The thing foreign observers probably notice most about United States election campaigns is the extraordinary quantity and virulence of negative advertising – ABC’s Lateline showed some choice examples earlier this week.

One might almost think the Victorian ALP was watching, because yesterday they brought out their own attack ad against Liberal leader Ted Baillieu – a TV spot that accuses his real estate company of benefiting from school closures under the Kennett government.

“Yes, he not only backed selling schools, his real estate agency sold them.”

By American standards it’s tame stuff, but it’s the sort of ad we’re really not used to in Australia. Of course we have negative advertising – remember “Memories”, the bull in the china shop, the Guilty Party, and so on – but they’ve generally been political in nature, focusing on real or alleged shortcomings in policy or administration.

This is something a bit different; it links in to a policy issue, but the question of financial gain – which Baillieu does not deny – gives it a very personal edge.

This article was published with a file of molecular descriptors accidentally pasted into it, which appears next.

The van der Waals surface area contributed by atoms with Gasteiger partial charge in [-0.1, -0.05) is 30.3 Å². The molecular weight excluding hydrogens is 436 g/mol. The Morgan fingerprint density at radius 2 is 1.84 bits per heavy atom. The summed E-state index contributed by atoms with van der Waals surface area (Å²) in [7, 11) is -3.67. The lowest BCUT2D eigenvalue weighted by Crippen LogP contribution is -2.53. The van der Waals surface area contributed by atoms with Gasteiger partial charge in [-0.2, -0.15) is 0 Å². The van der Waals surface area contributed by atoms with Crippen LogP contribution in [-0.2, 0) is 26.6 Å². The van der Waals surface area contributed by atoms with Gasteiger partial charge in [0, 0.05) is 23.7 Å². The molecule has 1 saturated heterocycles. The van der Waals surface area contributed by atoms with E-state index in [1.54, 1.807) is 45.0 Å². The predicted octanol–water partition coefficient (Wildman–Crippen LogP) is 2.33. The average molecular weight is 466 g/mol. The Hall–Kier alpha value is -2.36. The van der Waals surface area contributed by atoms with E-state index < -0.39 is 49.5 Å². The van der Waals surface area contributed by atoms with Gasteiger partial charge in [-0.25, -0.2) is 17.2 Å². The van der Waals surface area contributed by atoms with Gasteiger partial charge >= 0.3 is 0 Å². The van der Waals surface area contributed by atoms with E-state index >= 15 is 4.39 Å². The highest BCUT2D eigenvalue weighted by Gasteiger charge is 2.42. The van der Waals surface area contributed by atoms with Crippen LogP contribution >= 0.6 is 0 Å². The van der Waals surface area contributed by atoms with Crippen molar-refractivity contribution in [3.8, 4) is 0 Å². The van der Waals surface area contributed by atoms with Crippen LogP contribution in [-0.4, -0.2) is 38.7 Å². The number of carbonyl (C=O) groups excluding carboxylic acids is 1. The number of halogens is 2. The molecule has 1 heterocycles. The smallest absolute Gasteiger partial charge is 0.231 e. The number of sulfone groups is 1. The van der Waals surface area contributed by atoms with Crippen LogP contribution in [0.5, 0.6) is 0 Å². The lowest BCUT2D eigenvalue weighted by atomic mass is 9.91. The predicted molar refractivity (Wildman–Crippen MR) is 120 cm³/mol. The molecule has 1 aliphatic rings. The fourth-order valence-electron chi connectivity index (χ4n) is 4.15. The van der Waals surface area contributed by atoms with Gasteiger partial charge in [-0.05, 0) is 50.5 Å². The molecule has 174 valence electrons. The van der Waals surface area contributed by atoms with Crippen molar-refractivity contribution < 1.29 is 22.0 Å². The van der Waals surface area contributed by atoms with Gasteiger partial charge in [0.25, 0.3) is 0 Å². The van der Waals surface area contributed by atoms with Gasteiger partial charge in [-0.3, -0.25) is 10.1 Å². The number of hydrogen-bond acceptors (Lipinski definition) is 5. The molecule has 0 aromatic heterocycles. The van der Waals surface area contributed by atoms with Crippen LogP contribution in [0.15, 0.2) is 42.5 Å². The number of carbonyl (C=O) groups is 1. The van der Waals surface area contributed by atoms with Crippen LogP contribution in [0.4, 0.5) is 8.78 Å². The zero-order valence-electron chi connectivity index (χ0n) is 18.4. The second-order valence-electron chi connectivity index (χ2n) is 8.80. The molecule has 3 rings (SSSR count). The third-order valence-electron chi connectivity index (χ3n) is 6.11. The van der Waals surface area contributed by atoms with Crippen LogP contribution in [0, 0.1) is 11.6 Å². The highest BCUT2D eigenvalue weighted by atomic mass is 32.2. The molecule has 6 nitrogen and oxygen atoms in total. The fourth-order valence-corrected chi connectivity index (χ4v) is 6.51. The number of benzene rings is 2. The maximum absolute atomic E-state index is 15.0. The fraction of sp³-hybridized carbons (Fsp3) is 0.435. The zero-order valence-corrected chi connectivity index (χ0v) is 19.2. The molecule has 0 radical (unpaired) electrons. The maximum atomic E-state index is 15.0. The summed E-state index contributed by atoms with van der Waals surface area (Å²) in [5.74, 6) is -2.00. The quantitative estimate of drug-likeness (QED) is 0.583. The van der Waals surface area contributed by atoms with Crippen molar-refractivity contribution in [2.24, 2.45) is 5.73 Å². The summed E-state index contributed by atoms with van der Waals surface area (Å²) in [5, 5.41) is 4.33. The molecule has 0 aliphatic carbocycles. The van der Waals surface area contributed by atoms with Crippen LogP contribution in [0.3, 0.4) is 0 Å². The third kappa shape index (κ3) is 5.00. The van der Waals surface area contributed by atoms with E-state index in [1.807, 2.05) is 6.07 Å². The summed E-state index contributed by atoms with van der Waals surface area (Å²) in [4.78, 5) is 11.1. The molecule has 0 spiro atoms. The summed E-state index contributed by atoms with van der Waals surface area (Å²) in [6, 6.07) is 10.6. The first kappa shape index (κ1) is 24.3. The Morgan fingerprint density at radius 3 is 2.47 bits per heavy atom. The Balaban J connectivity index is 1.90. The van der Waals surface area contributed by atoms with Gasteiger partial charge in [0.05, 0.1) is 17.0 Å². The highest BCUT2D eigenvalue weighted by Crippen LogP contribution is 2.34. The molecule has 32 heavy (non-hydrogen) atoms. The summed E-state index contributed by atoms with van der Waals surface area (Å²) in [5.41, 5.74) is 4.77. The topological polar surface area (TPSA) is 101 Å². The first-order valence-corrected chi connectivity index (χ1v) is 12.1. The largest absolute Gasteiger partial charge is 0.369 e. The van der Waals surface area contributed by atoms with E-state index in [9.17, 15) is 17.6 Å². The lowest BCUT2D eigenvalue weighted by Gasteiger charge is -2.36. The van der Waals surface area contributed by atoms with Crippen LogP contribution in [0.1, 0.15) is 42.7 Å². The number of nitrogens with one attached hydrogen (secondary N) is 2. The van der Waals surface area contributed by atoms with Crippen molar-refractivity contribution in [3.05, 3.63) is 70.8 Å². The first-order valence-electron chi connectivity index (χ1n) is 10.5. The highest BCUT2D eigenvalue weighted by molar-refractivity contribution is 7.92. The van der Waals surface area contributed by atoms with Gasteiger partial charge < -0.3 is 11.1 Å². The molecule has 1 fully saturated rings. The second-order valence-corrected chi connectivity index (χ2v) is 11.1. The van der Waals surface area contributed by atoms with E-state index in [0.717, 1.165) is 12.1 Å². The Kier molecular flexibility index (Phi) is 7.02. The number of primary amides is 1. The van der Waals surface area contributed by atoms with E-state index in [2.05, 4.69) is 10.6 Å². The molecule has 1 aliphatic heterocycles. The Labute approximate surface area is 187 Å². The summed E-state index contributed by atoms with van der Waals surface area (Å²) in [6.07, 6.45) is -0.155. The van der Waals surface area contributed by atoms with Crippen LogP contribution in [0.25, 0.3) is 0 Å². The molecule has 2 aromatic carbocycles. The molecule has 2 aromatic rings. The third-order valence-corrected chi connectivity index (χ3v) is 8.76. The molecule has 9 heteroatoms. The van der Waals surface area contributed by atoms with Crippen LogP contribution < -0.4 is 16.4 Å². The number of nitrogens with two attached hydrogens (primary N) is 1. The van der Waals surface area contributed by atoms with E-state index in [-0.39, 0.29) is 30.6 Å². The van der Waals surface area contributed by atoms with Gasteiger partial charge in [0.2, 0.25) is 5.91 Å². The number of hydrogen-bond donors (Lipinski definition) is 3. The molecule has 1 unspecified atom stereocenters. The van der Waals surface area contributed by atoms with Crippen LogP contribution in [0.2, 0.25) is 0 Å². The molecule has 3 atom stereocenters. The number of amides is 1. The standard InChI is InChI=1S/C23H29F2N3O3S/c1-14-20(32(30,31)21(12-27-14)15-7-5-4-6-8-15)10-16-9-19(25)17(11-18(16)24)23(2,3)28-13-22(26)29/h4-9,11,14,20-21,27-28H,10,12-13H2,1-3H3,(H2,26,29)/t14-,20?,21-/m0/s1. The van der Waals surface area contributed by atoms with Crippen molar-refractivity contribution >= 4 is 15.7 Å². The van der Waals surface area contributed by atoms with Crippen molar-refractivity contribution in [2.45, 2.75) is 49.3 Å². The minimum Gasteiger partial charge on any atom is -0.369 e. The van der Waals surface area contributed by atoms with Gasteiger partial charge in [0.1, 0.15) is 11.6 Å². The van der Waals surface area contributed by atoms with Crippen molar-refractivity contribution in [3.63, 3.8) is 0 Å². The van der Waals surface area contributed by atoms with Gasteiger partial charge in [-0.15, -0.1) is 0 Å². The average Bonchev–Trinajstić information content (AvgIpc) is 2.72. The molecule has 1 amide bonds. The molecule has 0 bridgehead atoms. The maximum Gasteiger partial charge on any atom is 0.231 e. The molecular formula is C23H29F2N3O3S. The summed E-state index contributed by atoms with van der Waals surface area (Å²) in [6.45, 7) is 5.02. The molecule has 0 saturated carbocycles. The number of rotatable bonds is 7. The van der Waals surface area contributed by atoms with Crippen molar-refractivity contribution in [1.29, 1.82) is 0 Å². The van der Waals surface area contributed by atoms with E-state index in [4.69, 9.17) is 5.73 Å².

Conventional wisdom is that Australians don’t like dirty campaigning and react against it, but there’s very little evidence either way.

Clearly there are both cultural and structural factors that have given us a different style of campaigns to the Americans, but it’s not clear what is cause and what is effect.

It may be that the reason we don’t like this sort of ad is just its unfamiliarity, and that if parties go further down this track – the anti-Latham ads of the last federal campaign were another step that way – then voters will come to take them in their stride and use the information as much (or as little) as they use any other advertising.

That may not be good for democracy, but at least it could spice up our TV viewing.

Peter Fray

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Peter Fray
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